One of the secrets I feel is the most important in achieving the perfect roast is to sear it prior to cooking it. If you don't know what searing is, it is a very simple technique. Obviously, the better cut of beef you start off with, the better the results, but I've had great success with this method with the most random cuts. One of the customs that the Burmese share is that when they butcher a cow, they offer us a portion of the cut. It usually transpires like this. Several Burmese men are hacking away at the cow dividing it into piles. One of the men will cut off a piece, say to Erik, "Hey Boss! For you, Boss!" and hand Erik a warm piece of flesh. It's not as gross as it sounds. Then Erik carries it to the house where, the first time, okay, I was a little grossed out. But, thankful and respectful of the gift, I took the meat, rinsed it thoroughly, cut the silver skin and excess fat off and put it in the fridge. A day or so later, I took the meat out for cooking. I don't know what portion of the cow the meat was cut from but my fool proof method works!
Take your piece of meat (this works with pork roasts too. I have not tried searing a chicken or turkey) and season it well on all sides with your favorite seasonings. By well, I mean douse thick! My seasoning of choice is and has always been Garlic Salt. I use this Spice Club version that you can buy at Aldi's for about $1.30 a jar. It is a nice coarse salt (similar in size and texture to sea or kosher salt) and they also add parsley flakes to the mixture which is a nice touch. I like the parsley because I can see how much I am spreading. I also enjoy the Spice Club Steak and Pork chop seasoning. It comes in a self contained grinder. The Spice Club selection also includes a Country Herb mix that I would compare to an Herbs de France type seasoning. All are very good. But, in my mind, nothing beats good old Garlic Salt.
Pour enough oil in the pan to barely cover the entire bottom. You can use whatever oil you prefer - I've used vegetable oil, canola oil and olive oil. Extra virgin olive oil doesn't do as well in searing, but it does add flavor. Most of the time I use vegetable or canola oil. Heat the oil until it is very hot, then take your seasoned meat and put it in the pan. You'll see a frying effect happen - the oil will bubble up a bit on the sides of the meat as it cooks. It will smell heavenly after about 25 seconds! Allow the meat to cook for about 5 minutes or until you see a nice cooked crust forming. Turn the meat and repeat the procedure on each side - even the tips.
After you sear the roast thoroughly, immediately put it in your cooking device. I asked for and received a 7 quart enamel cast iron dutch oven for Christmas last year. (Thank you to my Mother-in-Law).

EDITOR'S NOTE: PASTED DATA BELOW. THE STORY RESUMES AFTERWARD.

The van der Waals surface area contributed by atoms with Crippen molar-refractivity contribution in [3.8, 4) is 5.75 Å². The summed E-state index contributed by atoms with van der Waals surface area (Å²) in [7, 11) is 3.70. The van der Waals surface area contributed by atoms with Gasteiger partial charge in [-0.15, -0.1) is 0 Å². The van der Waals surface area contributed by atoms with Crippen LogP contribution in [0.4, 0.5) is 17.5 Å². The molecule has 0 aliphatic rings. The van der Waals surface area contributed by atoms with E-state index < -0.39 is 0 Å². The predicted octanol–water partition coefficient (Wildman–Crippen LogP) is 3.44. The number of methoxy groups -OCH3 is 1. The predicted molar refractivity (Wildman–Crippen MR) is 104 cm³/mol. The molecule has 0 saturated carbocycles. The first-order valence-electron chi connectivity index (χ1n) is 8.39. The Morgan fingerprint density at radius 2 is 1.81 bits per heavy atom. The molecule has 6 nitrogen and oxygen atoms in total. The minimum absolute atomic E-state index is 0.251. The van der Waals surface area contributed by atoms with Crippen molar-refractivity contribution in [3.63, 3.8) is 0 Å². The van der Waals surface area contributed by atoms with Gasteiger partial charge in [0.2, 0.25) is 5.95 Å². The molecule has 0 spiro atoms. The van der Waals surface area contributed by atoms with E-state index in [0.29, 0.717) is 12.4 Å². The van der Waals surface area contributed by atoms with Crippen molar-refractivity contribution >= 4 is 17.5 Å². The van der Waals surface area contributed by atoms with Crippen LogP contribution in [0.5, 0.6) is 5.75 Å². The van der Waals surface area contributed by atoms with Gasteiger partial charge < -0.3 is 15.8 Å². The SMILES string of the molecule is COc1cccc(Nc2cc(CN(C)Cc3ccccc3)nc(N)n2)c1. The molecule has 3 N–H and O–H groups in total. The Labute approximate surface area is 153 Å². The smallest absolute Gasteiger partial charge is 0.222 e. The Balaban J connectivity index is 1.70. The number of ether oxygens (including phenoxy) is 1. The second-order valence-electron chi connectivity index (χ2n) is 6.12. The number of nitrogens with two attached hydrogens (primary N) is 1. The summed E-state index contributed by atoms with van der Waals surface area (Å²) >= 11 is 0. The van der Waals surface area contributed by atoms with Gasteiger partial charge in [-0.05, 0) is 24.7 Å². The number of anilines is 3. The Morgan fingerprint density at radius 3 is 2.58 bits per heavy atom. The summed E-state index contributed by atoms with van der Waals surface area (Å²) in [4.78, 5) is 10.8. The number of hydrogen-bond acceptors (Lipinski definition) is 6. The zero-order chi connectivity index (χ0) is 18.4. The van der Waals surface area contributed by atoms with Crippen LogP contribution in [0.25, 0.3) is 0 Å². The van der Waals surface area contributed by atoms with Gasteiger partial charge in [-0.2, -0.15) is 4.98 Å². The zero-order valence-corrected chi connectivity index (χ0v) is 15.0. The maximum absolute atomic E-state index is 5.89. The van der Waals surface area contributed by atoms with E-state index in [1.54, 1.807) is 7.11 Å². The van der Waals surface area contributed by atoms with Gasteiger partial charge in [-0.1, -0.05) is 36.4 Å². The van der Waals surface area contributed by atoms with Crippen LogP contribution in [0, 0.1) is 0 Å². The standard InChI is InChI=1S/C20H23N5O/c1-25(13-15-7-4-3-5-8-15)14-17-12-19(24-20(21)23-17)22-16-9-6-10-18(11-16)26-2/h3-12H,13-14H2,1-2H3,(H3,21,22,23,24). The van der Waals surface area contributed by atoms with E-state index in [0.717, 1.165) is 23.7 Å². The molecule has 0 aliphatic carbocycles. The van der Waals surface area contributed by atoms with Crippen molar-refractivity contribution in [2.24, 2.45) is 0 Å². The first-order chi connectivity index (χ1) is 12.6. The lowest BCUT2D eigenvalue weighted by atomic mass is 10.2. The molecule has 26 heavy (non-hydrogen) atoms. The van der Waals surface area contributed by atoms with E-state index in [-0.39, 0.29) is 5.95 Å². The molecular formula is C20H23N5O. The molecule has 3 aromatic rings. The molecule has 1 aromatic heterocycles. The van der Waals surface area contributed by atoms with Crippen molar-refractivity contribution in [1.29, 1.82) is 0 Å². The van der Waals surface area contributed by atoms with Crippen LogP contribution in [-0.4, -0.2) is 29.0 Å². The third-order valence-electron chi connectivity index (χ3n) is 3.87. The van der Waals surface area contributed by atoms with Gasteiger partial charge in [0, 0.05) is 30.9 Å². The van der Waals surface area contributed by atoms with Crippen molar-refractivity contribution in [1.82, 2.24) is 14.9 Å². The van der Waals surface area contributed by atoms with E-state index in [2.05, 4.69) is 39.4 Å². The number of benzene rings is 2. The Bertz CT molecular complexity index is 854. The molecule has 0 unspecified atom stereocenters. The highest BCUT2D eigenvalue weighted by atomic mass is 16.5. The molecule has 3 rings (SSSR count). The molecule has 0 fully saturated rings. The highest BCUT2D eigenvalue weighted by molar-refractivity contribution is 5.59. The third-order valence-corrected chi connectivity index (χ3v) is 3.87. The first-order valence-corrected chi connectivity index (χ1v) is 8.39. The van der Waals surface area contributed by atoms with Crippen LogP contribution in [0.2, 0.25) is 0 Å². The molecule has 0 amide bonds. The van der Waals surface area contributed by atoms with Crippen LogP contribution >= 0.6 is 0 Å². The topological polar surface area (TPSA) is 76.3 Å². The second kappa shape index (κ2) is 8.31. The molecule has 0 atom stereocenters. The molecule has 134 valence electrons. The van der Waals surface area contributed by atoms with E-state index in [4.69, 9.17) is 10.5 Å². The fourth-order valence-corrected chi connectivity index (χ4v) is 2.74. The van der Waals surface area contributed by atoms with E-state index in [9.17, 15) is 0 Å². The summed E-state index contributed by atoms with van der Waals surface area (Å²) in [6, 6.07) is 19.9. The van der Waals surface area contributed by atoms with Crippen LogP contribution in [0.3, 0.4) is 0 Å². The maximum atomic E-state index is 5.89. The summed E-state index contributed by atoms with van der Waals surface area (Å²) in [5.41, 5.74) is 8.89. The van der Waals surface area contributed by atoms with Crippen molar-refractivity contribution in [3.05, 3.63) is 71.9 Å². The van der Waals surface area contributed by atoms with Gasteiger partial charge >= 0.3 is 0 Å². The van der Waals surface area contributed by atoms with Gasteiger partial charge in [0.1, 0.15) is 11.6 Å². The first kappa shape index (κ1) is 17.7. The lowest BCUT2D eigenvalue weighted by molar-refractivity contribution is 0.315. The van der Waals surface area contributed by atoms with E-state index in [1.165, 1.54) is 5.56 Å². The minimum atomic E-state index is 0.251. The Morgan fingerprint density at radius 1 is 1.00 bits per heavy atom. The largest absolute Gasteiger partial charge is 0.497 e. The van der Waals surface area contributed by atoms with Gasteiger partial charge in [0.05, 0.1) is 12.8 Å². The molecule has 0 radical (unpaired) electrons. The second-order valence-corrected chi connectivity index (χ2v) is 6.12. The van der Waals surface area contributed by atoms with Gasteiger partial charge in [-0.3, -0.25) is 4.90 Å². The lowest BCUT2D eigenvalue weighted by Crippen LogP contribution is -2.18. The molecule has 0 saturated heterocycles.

I love cooking in this pot. The brand is Chantal and is much cheaper than the classic Le Creuset cookware that is so famous. I was at TJ Maxx the other night and saw several sized of this particular brand there ranging from $39.99 to $79.99 I love this pot and am considering asking for a second and third! Typically, I do everything for the roast in this pot including sear the roast in this pot, but for some reason I did not have a photo of doing that. When you are done searing the meat on all sides, you can transfer the roast into an oven safe pan or crock pot, just add a little bit of water and some beef bouillon cubes/ beef broth, put a lid on the pot and put the entire thing in the oven. If you are transferring the roast to a crock pot (something I typically do in the summertime when I do not want to heat up my house by using the oven, I place the seared beef in the crock pot and put the pot on the "keep warm" setting).
I do not preheat the oven because I cook the roast LOW and SLOW, plus, I am careful of drastic temperature changes with the cast iron. If you change temps too drastically too fast, you can crack the cast iron! I highly recommend getting the roast on pretty early in the morning - I typically try to get it done by 9 am. I set the oven to 225 degrees and let it cook at that temperature all day. Seriously. I don't take the roast out until we are ready to eat that night, which is usually 6:00 or later.
When it is done cooking you will find a roast that, with gentle pulling, will fall apart and shred into pieces like this:
The juice will make delicious gravy if you so choose. If I am going to make gravy, I try to remove the roast whole onto a cutting board so I can make the gravy right in the same pot as I cooked the roast. Gravy used to mystify me as well, but I learned a great tip at a cooking class. Use corn starch to make a slurry (a thick mix of water and cornstarch) to make your gravy. I don't really know the scientific culinary reasons why, but since I started using cornstarch, my gravy is thicker and I don't get those lumps in it that you can get from flour. Most times, I just shred the beef right into the pan and we eat the beef smothered in the au jus.
The best part about cooking a roast this way is that if you cook a large enough roast, it lends itself to several diverse meals. Meal one can be a pot roast with potatoes and carrots. Meal two can be beef, bean and corn enchiladas and meal three is usually some type of shredded beef sandwich. I recently had a yummy little appetizer at Applebees of shredded beef in an asian sauce topped with some cabbage and stuffed into a fried won-ton wrapper. I am thinking this would be really easy to duplicate at home and I plan on trying to make it the next time I have some left over shredded beef!